‘Best Practice’

By way of comparison, Denmark is now winning 10 times the IFI-funded business than that of Ireland and figures published by independent sources show a majority of the newer EC Member States are more engaged with the major IFIs and these external markets. Even Albania, a non-EC Member State, is much more active and their SMEs more engaged.

Elsewhere many of our more established European partners in e.g. France, Germany etc. are engaging highly trained Irish experts for international IFI assignments – in part because of their English language proficiency. The fact that the successful companies are primarily SMEs, leaves little doubt that Ireland has missed – and continues to miss – major business opportunities.

Fig. 1 below shows that our other European partners have no such hesitation in engaging with the IFIs.


world bank activity graph


Need for a Trade Focus

The Irish Government and its Agencies tend to focus on the less commercial elements of the IFI and emerging market opportunities. Significant effort in manpower and financial support is given by the Government and its Agencies to EC R&D programmes such as Horizon 2020. But these programmes account for less than 8% of EC funds and are primarily the target of selected Universities, Multinationals and specialist research bodies. One has to wonder why Ireland is prepared to promote engagement in H2020 but not the more-commercial tenders, even though the Funder is the same.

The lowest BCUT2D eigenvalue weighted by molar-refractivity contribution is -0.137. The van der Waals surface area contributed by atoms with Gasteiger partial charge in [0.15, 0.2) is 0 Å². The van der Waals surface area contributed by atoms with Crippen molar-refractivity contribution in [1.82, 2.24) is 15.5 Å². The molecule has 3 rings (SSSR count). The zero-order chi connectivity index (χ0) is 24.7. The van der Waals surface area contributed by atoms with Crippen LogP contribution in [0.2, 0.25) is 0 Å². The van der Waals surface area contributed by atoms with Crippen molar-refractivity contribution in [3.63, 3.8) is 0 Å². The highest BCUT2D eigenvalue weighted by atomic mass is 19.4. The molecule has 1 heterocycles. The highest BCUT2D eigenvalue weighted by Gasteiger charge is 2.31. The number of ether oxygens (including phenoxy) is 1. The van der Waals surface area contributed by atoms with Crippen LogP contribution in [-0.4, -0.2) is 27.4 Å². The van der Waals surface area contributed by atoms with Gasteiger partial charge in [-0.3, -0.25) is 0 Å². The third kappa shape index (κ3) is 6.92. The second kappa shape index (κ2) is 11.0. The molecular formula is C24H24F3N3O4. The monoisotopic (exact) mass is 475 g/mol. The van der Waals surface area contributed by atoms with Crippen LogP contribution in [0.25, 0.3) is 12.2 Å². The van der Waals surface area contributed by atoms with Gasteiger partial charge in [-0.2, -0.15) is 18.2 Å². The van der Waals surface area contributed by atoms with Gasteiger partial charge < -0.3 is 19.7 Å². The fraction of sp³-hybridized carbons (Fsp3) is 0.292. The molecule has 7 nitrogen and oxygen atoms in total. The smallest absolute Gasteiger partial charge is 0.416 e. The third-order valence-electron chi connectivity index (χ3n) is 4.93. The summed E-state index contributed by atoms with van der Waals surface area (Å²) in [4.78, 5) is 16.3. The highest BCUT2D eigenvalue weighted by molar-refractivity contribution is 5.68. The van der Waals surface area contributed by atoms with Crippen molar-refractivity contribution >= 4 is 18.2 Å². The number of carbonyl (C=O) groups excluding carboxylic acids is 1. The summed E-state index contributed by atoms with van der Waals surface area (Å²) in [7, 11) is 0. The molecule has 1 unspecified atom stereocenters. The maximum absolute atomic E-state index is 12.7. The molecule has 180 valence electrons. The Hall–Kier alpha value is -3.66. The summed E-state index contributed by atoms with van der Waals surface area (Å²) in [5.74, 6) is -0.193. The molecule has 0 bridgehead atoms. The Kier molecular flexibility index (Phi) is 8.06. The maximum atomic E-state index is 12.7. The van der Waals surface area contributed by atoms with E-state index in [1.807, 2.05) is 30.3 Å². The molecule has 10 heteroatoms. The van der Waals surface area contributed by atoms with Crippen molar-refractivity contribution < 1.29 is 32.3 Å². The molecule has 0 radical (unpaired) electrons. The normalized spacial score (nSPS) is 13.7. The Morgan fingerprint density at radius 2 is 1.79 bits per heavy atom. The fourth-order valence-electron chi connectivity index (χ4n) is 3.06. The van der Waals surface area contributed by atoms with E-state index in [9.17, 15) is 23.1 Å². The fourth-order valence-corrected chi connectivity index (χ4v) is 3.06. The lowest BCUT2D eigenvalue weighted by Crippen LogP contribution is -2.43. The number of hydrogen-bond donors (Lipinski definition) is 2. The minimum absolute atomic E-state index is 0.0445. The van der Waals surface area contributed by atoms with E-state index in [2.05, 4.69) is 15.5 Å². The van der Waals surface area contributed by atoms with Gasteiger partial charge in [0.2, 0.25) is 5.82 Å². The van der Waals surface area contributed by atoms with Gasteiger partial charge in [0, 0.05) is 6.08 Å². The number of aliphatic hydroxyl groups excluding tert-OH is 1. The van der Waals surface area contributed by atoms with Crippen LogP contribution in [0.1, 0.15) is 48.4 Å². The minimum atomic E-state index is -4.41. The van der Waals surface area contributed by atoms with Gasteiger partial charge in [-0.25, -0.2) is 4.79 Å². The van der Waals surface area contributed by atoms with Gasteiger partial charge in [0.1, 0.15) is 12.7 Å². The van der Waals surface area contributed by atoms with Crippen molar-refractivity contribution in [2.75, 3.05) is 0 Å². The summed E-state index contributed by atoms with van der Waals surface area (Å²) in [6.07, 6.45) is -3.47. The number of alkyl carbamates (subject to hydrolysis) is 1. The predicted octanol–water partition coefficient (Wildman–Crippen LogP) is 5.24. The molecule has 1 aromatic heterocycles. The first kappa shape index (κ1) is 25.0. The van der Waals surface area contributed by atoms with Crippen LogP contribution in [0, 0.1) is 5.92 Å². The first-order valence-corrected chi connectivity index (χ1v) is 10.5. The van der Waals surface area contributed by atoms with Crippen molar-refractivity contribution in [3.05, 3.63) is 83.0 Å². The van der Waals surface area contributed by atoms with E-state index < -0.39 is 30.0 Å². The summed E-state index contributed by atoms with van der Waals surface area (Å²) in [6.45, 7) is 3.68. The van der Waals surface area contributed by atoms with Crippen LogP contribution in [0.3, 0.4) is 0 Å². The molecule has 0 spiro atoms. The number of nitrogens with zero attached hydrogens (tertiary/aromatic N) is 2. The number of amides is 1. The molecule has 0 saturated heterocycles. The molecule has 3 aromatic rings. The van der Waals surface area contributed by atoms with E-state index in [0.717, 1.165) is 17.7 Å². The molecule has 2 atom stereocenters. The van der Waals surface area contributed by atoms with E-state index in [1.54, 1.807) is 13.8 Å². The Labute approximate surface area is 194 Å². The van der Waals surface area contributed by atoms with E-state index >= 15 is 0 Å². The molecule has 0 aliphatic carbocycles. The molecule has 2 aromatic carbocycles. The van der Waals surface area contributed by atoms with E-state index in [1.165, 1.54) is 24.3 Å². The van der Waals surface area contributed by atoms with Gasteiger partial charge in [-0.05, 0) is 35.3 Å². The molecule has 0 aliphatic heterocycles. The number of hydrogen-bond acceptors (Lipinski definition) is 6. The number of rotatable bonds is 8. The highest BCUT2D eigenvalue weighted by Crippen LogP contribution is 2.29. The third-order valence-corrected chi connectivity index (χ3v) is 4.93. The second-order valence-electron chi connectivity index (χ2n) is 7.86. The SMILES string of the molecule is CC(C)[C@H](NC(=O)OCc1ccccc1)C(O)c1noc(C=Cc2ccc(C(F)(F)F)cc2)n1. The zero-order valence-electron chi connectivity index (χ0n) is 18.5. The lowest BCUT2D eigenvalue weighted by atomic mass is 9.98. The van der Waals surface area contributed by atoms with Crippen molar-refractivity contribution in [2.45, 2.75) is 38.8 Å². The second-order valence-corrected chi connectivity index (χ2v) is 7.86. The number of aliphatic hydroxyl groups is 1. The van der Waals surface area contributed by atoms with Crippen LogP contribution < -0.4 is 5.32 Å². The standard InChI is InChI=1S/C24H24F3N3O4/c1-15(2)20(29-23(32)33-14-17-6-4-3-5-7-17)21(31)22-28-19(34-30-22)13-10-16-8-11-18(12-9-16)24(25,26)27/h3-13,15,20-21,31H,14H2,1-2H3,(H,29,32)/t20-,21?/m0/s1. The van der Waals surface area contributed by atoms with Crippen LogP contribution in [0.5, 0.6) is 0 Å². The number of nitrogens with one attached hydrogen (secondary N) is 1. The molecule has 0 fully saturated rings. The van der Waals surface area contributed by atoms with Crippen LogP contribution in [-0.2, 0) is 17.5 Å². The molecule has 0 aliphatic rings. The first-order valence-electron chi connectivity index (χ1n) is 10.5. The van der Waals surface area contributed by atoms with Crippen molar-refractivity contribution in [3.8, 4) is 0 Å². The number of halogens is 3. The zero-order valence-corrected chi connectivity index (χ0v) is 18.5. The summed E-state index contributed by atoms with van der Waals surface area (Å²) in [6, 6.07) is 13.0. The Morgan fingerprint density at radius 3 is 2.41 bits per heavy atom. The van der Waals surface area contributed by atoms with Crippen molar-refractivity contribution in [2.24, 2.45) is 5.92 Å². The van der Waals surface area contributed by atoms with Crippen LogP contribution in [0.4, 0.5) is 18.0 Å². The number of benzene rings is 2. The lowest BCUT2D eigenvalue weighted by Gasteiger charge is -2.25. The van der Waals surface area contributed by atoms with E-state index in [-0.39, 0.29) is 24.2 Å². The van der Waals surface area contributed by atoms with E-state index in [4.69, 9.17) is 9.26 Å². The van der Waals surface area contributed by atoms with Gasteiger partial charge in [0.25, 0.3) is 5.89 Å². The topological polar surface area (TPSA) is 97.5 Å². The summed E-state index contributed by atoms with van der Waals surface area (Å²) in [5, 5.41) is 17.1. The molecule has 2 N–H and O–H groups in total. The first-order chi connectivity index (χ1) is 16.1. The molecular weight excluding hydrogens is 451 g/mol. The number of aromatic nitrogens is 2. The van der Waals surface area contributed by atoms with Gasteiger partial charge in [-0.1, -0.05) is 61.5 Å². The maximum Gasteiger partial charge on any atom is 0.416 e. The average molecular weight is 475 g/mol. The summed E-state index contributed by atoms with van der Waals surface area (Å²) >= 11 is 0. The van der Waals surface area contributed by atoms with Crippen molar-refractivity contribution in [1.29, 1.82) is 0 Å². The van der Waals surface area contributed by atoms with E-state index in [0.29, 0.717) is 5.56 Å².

Government’s other international focus is on the NGO/Aid market, providing support to the developing markets. However what these markets want and need is ‘Better Aid more Trade’. Going forward it is important that Ireland’s trade approach is less NGO-led and more commercially focussed, mirroring that of the more successful countries.